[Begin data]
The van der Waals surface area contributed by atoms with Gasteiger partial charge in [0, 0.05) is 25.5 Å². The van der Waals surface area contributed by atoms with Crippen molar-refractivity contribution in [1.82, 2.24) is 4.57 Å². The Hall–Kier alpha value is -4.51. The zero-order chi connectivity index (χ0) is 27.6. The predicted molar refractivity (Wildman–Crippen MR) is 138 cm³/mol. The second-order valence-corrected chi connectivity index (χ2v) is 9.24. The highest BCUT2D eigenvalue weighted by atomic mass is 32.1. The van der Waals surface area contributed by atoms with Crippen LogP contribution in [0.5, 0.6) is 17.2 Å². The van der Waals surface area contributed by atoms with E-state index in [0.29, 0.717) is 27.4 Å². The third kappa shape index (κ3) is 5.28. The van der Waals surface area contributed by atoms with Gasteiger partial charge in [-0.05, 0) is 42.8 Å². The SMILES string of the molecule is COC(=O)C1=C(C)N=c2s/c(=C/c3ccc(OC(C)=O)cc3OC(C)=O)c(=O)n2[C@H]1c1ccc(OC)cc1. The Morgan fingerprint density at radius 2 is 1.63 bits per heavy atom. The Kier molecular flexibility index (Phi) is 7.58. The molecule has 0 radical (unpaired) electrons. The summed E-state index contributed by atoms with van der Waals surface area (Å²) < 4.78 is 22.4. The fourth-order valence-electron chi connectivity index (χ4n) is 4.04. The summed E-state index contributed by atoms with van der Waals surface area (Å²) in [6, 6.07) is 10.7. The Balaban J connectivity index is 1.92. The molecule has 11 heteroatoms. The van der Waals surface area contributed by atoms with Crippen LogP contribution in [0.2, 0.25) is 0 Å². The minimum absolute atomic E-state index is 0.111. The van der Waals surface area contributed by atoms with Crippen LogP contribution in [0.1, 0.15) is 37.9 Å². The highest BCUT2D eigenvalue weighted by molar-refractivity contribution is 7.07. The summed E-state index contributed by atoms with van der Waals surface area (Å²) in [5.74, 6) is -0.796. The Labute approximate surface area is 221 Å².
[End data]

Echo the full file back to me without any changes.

The van der Waals surface area contributed by atoms with Gasteiger partial charge in [0, 0.05) is 25.5 Å². The van der Waals surface area contributed by atoms with Crippen molar-refractivity contribution in [1.82, 2.24) is 4.57 Å². The Hall–Kier alpha value is -4.51. The zero-order chi connectivity index (χ0) is 27.6. The predicted molar refractivity (Wildman–Crippen MR) is 138 cm³/mol. The second-order valence-corrected chi connectivity index (χ2v) is 9.24. The highest BCUT2D eigenvalue weighted by atomic mass is 32.1. The van der Waals surface area contributed by atoms with Crippen LogP contribution in [0.5, 0.6) is 17.2 Å². The van der Waals surface area contributed by atoms with E-state index in [0.29, 0.717) is 27.4 Å². The third kappa shape index (κ3) is 5.28. The van der Waals surface area contributed by atoms with Gasteiger partial charge in [-0.05, 0) is 42.8 Å². The SMILES string of the molecule is COC(=O)C1=C(C)N=c2s/c(=C/c3ccc(OC(C)=O)cc3OC(C)=O)c(=O)n2[C@H]1c1ccc(OC)cc1. The Morgan fingerprint density at radius 2 is 1.63 bits per heavy atom. The Kier molecular flexibility index (Phi) is 7.58. The molecule has 0 radical (unpaired) electrons. The summed E-state index contributed by atoms with van der Waals surface area (Å²) < 4.78 is 22.4. The fourth-order valence-electron chi connectivity index (χ4n) is 4.04. The summed E-state index contributed by atoms with van der Waals surface area (Å²) in [6, 6.07) is 10.7. The Balaban J connectivity index is 1.92. The molecule has 11 heteroatoms. The van der Waals surface area contributed by atoms with Crippen LogP contribution in [0.2, 0.25) is 0 Å². The minimum absolute atomic E-state index is 0.111. The van der Waals surface area contributed by atoms with Crippen LogP contribution in [0.1, 0.15) is 37.9 Å². The highest BCUT2D eigenvalue weighted by molar-refractivity contribution is 7.07. The summed E-state index contributed by atoms with van der Waals surface area (Å²) in [5.74, 6) is -0.796. The Labute approximate surface area is 221 Å².